Identification of three immunogenic subtypes for PADC
In order to evaluate the ability of compiled 138 immune gene sets in pancreatic cancer classification, we performed ssGSEA on the RNA-seq data extracted from 146 pancreatic ductal adenocarcinoma (PADC) samples collected by TCGA cohort (across). We found that although different gene sets are relatively large in the enrichment score variation on a single sample, the enrichment scores of related gene sets are relatively consistent between multiple samples (Fig. 1A). At the same time, the enrichment scores of these gene sets are correlated within immunogenic modular components, especially the enrichment scores of immune cell tag gene sets are highly positively correlated. This analysis revealed that the relative abundance of many immune cell populations is correlated (Fig.1B), suggesting at least some degree of co-infiltration of the tumor. In short, these gene sets will provide profound and detailed information on the classification of immune subtypes of PDAC.
In order to define discrete pancreatic cancer categories built on the immune components of pancreatic cancer, we performed an unsupervised consensus cluster based on the expression of these 138 representative immune genes which were selected a priori. Calinski index was used to select the best number of clusters, which indicated that the best separation was a partial trivial solution reflected by dividing the queue into three clusters. These clusters reflected the different amplitudes of overall gene expression (K = 3; Fig. 1C). When the total sum of square is between 2000 and 3000, and the consistency index score is determined as 3, it is the best and the sample group could be effectively divided into three clusters in the cluster separation scatter plot (Fig. 1D). Before further excavating the patient population with the characteristics actually represented by the classification, we designated the samples as IS1 (N = 71), IS2 (N = 43) and IS3 (N = 32). IS1 is the most common, while IS3 is the least. We posited that different types to represent different immune response activations, which would be analyzed in more detail below.
To evaluate the tumor micro-environment of PDAC of different immuno-types, we wanted to identify the specific immunocytes subtypes activated among the immunogenic clusters. In particular, we deconvolved the gene-expression signatures of the IS1, IS2 and IS3 samples with CIBERSORT. Overall, in the three types of the immunogenic clusters, the majority types are NK cell resting, T cell CD4 memory activated, macrophage M0, plasma cells, B cell memory, dendritic cell resting, T cell regulatory, T cell CD8 and monocytes etc.[38, 39], which is consistent with the previous reports. IS3 tumors were enriched with B- and T-cell marker(Fig. 2A). However, less T-reg cells, macrophages, neutrophils, and DCs and more mast cells resting were obserced in the IS3 tumors compared with IS1 and IS2. Monocyte-related transcripts were also represent more in IS1 samples. Additionally, IS1 shows an enrichment in macrophages M2, while IS2 macrophages were inhibited in M0 stage. Different immune subtypes show different characteristics of immune cell infiltration, revealing different manifestations in anti-cancer immune function.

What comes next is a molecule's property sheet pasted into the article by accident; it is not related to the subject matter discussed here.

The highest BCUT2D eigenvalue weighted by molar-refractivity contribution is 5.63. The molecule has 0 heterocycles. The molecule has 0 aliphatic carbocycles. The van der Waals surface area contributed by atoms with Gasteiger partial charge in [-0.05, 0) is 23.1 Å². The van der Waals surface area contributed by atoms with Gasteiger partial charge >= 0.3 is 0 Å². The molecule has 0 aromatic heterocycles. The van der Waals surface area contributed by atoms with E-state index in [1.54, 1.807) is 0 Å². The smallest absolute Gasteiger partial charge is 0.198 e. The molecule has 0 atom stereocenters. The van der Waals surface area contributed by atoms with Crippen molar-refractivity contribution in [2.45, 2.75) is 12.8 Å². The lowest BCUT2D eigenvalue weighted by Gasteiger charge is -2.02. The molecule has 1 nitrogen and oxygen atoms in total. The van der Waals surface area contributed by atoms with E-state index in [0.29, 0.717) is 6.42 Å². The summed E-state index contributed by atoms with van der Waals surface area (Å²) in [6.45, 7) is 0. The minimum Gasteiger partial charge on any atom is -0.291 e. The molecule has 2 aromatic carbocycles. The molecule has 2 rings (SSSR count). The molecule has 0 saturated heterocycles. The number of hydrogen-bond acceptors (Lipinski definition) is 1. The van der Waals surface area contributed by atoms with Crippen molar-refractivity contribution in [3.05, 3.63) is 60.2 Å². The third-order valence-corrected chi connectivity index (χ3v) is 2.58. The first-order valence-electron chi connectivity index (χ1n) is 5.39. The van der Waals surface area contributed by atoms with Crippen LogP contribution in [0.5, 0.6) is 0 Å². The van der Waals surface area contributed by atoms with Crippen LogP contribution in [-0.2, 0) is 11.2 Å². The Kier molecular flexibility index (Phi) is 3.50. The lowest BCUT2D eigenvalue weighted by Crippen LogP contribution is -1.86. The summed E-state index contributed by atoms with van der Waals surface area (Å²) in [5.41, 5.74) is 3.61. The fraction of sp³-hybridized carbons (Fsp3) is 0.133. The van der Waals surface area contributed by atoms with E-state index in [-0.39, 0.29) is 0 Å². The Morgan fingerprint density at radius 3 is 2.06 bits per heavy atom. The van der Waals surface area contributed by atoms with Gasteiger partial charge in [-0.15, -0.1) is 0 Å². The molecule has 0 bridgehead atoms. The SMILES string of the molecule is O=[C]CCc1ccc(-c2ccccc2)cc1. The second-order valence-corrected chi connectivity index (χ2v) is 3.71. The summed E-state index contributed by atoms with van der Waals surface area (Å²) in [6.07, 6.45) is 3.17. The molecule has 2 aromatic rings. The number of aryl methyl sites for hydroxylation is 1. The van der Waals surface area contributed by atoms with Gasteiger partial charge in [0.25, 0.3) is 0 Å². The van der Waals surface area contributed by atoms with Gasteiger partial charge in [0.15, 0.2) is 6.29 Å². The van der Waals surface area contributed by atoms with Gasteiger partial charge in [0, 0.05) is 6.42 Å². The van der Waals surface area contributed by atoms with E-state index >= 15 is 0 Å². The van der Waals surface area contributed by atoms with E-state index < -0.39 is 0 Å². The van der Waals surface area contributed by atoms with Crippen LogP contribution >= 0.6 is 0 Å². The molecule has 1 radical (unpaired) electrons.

Since we have identified the significant associations and difference in immune-cell composition and abundance between three pancreatic cancer immune subtypes, we further investigated whether alterations in immune hub-genes expression were related to the presence of immune cells in the tumor microenvironment (TME). Analysis of a panel of immune-regulatory genes was confirmed, which included 5 types about immune activators, immune inhibitor, immune checkpoint resistance (ICR), major histocompatibility complex (MHC) and T regulatory (Treg) cell. The immune subtypes were significantly different among the three IS clusters, which showed a distinct association with the immune subtypes (Fig. 2B). Immune subtypes are part of a shared cluster with high expression of immunosuppressive agents, MHC-related genes, STAT1 and STAT3 transcription factors. Interestingly, from the heatmap we find the expression of PD-L1, CTLA-4, IDO1, STAT1 and STAT3was significantly higher in IS3 than other molecular subtypes.
Differential tumor biological events associated to immune-phenotypes
We next explored whether the immune-phenotypes related with clinical and pathological characteristics of the tumors. First we proceeded to compare the different immune subtypes in term of survival. In coherence with previous studies, we observed that the survival of patients showed an improvement trend in immune types IS3 at first (Fig. 3A). However, since the IS3 cluster was enriched in anti-tumor immune response, which is classically characterized by worse prognosis, prognosis of patients bearing IS3 immune phenotype was worse as compared with subjects bearing the other both immune phenotypes in the end (Fig. 3A) An intriguing exception was that the clinical outcome of pancreatic cancer is best in the case of IS2 (immune-phenotypes of lowest cytotoxicity), with the longest average survival age of the patients. These results suggest that anti-tumor immune response negatively promote the survival potential ability of patients and has higher survival time and rate of risk than tumor immune response.